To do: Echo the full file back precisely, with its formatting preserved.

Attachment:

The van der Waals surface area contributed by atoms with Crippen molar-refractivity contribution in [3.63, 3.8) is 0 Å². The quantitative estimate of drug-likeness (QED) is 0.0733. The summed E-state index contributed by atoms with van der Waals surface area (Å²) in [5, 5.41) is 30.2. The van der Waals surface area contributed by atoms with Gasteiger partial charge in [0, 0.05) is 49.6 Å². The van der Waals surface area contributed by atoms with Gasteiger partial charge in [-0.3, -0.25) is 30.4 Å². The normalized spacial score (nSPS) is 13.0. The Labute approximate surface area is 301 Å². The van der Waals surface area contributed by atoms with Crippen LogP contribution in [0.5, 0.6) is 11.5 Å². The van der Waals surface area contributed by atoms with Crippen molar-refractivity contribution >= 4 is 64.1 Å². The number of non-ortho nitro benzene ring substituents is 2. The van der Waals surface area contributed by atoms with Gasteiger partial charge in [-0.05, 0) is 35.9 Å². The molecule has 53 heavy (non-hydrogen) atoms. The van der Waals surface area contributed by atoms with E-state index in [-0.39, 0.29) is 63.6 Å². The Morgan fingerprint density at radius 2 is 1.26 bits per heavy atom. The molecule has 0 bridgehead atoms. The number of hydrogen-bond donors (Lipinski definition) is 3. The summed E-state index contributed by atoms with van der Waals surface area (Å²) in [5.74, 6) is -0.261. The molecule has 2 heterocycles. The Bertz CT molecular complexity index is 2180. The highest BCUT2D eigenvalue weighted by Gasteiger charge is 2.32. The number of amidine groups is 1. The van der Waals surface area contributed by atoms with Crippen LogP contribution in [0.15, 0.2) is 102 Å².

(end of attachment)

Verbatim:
The van der Waals surface area contributed by atoms with Crippen molar-refractivity contribution in [3.63, 3.8) is 0 Å². The quantitative estimate of drug-likeness (QED) is 0.0733. The summed E-state index contributed by atoms with van der Waals surface area (Å²) in [5, 5.41) is 30.2. The van der Waals surface area contributed by atoms with Gasteiger partial charge in [0, 0.05) is 49.6 Å². The van der Waals surface area contributed by atoms with Gasteiger partial charge in [-0.3, -0.25) is 30.4 Å². The normalized spacial score (nSPS) is 13.0. The Labute approximate surface area is 301 Å². The van der Waals surface area contributed by atoms with Crippen LogP contribution in [0.5, 0.6) is 11.5 Å². The van der Waals surface area contributed by atoms with Crippen molar-refractivity contribution >= 4 is 64.1 Å². The number of non-ortho nitro benzene ring substituents is 2. The van der Waals surface area contributed by atoms with Gasteiger partial charge in [-0.05, 0) is 35.9 Å². The molecule has 53 heavy (non-hydrogen) atoms. The van der Waals surface area contributed by atoms with E-state index in [-0.39, 0.29) is 63.6 Å². The Morgan fingerprint density at radius 2 is 1.26 bits per heavy atom. The molecule has 0 bridgehead atoms. The number of hydrogen-bond donors (Lipinski definition) is 3. The summed E-state index contributed by atoms with van der Waals surface area (Å²) in [5.74, 6) is -0.261. The molecule has 2 heterocycles. The Bertz CT molecular complexity index is 2180. The highest BCUT2D eigenvalue weighted by Gasteiger charge is 2.32. The number of amidine groups is 1. The van der Waals surface area contributed by atoms with Crippen LogP contribution in [0.15, 0.2) is 102 Å².